Wednesday, July 29, 2009

The sire of sires effect

I rarely participate in discussions on internet bulletin boards. In part that is a holdover from the time when I was a full-time employee of Thoroughbred Times. Anything I said at that time could have been interpreted as representing Thoroughbred Times, and that would not do at all, so I simply never commented, even in cases of factual error.

Three-plus years into the semi-retirement it is nice to feel the freedom implicit in “freelance”. I am still not inclined to comment frequently in online forums, whether on Thoroughbred racing or other obsessions, because too frequently they turn into flame wars that benefit no one.

Occasionally, however, the urge to correct factual errors or potentially misleading statements overpowers that probably wise reticence. One recent discussion on the tb_breeding_theory board on Yahoo brought me reluctantly out of my curmudgeon cave, brandishing facts.

The discussion began with a question about the comparative rarity of inbreeding to Northern Dancer through his daughters. That eventually led to a broad generalization by one member (a good guy who I doubt intended it the way it came out) that implied that great sires of sires, including Northern Dancer, were not good broodmare sires.
Since I knew the inference that might be drawn from that statement was untrue, I felt duty-bound to step into the fray, and produced the following lists of the accomplishments as broodmare sires of some of the sires mentioned (the sires of sires are in bold face, the produce of their daughters in red--damn I hate that I don't know HTML code!):

Phalaris Among leading BMS England
Picture Play 1,000 Guineas, great foundation broodmare
Mid-day Sun Epsom Derby, champion 3yo
Godiva Epsom Oaks, 1,000 Guineas, ch 3yo filly
Windsor Slipper Undefeated Irish Triple Crown winner, ch 2yo, 3yo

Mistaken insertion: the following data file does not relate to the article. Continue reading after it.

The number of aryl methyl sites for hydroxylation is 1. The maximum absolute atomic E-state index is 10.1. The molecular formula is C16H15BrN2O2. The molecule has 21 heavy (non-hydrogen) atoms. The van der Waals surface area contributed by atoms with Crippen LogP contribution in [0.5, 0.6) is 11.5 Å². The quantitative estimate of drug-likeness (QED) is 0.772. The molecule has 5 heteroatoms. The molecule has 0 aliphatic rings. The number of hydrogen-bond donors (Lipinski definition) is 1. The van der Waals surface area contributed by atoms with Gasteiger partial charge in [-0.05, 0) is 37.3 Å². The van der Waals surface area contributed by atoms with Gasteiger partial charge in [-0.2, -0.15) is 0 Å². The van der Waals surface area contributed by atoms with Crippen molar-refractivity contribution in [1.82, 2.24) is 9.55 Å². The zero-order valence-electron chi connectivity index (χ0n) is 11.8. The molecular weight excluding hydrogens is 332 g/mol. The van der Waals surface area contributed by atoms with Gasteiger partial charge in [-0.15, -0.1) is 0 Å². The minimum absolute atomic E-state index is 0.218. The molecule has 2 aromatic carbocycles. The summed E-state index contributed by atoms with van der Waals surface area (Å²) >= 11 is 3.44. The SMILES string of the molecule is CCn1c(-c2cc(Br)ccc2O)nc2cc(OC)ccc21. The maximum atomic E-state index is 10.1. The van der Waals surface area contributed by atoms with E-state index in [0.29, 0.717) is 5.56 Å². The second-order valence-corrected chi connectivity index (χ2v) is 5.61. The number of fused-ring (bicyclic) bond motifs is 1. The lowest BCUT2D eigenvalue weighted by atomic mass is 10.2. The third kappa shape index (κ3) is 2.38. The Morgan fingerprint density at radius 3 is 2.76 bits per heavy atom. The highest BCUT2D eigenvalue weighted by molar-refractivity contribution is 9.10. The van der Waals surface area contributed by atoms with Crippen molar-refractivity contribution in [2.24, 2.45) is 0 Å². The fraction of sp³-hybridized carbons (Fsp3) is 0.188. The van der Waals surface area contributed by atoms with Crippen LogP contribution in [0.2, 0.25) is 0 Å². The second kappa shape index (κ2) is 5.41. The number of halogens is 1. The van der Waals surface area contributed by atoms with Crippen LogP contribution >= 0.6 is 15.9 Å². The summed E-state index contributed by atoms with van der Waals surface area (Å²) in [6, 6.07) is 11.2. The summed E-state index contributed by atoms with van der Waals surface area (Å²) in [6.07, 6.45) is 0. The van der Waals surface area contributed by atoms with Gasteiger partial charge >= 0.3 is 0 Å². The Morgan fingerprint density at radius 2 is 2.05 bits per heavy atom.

Emborough Leading sire Australia
Delville Wood Leading sire Australia
Enfield Among leading sires Australia
Brown Betty 1,000 Guineas
Sind Leading sire Argentina
*Easton Coronation Cup, good sire
Plassy Good SW, sire of Vandale
Burudun Leading sire Argentina

Nearco Leading BMS England 3 times, leading BMS France
*Prince Taj Leading sire in France twice
Rising Flame Leading BMS Japan, among leading sires Japan
*Arctic Prince Epsom Derby, good sire
Averof Leading sire South Africa
Tamerlane St. James's Palace S., Grandsire of Monsun
Count Rendered Among leading sires NZ
*Khorassan II Among leading sires Aus/NZ
*Miralgo Champion 2yo England
*Tulyar Epsom Derby, St. Leger, champion 3yo
Saint Crespin III Arc, among leading sires England
Forest Row Leading broodmare sire Chile
*Vaguely Noble Arc, leading sire England
Charlottesville French Derby, Leading sire England
Sheshoon Ascot Gold Cup, Leading sire France
*Aggressor II King George VI and Queen Elizabeth S.
Ambergris Irish Oaks,
*Rose Royale II 1,000 Guineas, ch. 3yo filly
Sybil's Nephew Leading sire South Africa
Test Case ch. 2yo colt England, among leading sires NZ

*Nasrullah among leading BMS US 5 times
Boucher St. Leger
Poker Broodmare sire of Seattle Slew, Silver Charm
Turkish Trousers ch. 3yo filly
Tell Sire of good NZ sire Pompeii Court
Talking Picture ch. 2yo filly, great broodmare
Pakistan Leading sire NZ
Hornbeam Leading BMS England
*Sovereign champion 2yo filly England
Lacquer Irish 1,000 Guineas
Drumtop Great turf filly, dam of Topsider

Bold Ruler among the leading BMS US twice (7 champions, 119 SW)